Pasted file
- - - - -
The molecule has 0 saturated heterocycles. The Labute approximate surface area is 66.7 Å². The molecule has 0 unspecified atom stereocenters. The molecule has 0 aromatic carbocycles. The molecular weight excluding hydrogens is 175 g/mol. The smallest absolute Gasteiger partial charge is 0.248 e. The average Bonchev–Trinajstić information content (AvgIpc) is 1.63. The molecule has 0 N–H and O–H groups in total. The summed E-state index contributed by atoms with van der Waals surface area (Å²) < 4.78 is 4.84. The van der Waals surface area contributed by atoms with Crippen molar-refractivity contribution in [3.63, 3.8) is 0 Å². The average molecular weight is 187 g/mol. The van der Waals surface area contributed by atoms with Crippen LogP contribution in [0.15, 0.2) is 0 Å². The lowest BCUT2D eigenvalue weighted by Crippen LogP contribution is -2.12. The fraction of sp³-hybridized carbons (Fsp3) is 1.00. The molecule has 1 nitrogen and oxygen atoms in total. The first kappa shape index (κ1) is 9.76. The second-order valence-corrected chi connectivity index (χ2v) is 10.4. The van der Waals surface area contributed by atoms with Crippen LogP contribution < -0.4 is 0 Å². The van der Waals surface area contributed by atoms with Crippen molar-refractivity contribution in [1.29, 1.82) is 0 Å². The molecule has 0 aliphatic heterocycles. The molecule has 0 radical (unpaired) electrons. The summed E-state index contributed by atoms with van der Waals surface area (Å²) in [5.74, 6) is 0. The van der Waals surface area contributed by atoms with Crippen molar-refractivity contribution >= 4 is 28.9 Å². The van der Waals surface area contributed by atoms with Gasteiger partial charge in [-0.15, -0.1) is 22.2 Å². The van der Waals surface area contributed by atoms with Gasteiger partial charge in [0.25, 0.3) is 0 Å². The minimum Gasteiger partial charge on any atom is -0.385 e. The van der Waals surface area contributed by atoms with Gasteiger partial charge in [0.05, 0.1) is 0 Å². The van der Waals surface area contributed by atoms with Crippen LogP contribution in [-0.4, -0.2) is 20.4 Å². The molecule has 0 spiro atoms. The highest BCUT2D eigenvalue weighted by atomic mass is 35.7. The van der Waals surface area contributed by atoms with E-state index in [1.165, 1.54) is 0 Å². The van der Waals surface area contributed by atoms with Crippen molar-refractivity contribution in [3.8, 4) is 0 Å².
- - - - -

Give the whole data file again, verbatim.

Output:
The molecule has 0 saturated heterocycles. The Labute approximate surface area is 66.7 Å². The molecule has 0 unspecified atom stereocenters. The molecule has 0 aromatic carbocycles. The molecular weight excluding hydrogens is 175 g/mol. The smallest absolute Gasteiger partial charge is 0.248 e. The average Bonchev–Trinajstić information content (AvgIpc) is 1.63. The molecule has 0 N–H and O–H groups in total. The summed E-state index contributed by atoms with van der Waals surface area (Å²) < 4.78 is 4.84. The van der Waals surface area contributed by atoms with Crippen molar-refractivity contribution in [3.63, 3.8) is 0 Å². The average molecular weight is 187 g/mol. The van der Waals surface area contributed by atoms with Crippen LogP contribution in [0.15, 0.2) is 0 Å². The lowest BCUT2D eigenvalue weighted by Crippen LogP contribution is -2.12. The fraction of sp³-hybridized carbons (Fsp3) is 1.00. The molecule has 1 nitrogen and oxygen atoms in total. The first kappa shape index (κ1) is 9.76. The second-order valence-corrected chi connectivity index (χ2v) is 10.4. The van der Waals surface area contributed by atoms with Crippen LogP contribution < -0.4 is 0 Å². The van der Waals surface area contributed by atoms with Crippen molar-refractivity contribution in [1.29, 1.82) is 0 Å². The molecule has 0 aliphatic heterocycles. The molecule has 0 radical (unpaired) electrons. The summed E-state index contributed by atoms with van der Waals surface area (Å²) in [5.74, 6) is 0. The van der Waals surface area contributed by atoms with Crippen molar-refractivity contribution >= 4 is 28.9 Å². The van der Waals surface area contributed by atoms with Gasteiger partial charge in [-0.15, -0.1) is 22.2 Å². The van der Waals surface area contributed by atoms with Gasteiger partial charge in [0.25, 0.3) is 0 Å². The minimum Gasteiger partial charge on any atom is -0.385 e. The van der Waals surface area contributed by atoms with Gasteiger partial charge in [0.05, 0.1) is 0 Å². The van der Waals surface area contributed by atoms with Crippen LogP contribution in [-0.4, -0.2) is 20.4 Å². The molecule has 0 spiro atoms. The highest BCUT2D eigenvalue weighted by atomic mass is 35.7. The van der Waals surface area contributed by atoms with E-state index in [1.165, 1.54) is 0 Å². The van der Waals surface area contributed by atoms with Crippen molar-refractivity contribution in [3.8, 4) is 0 Å².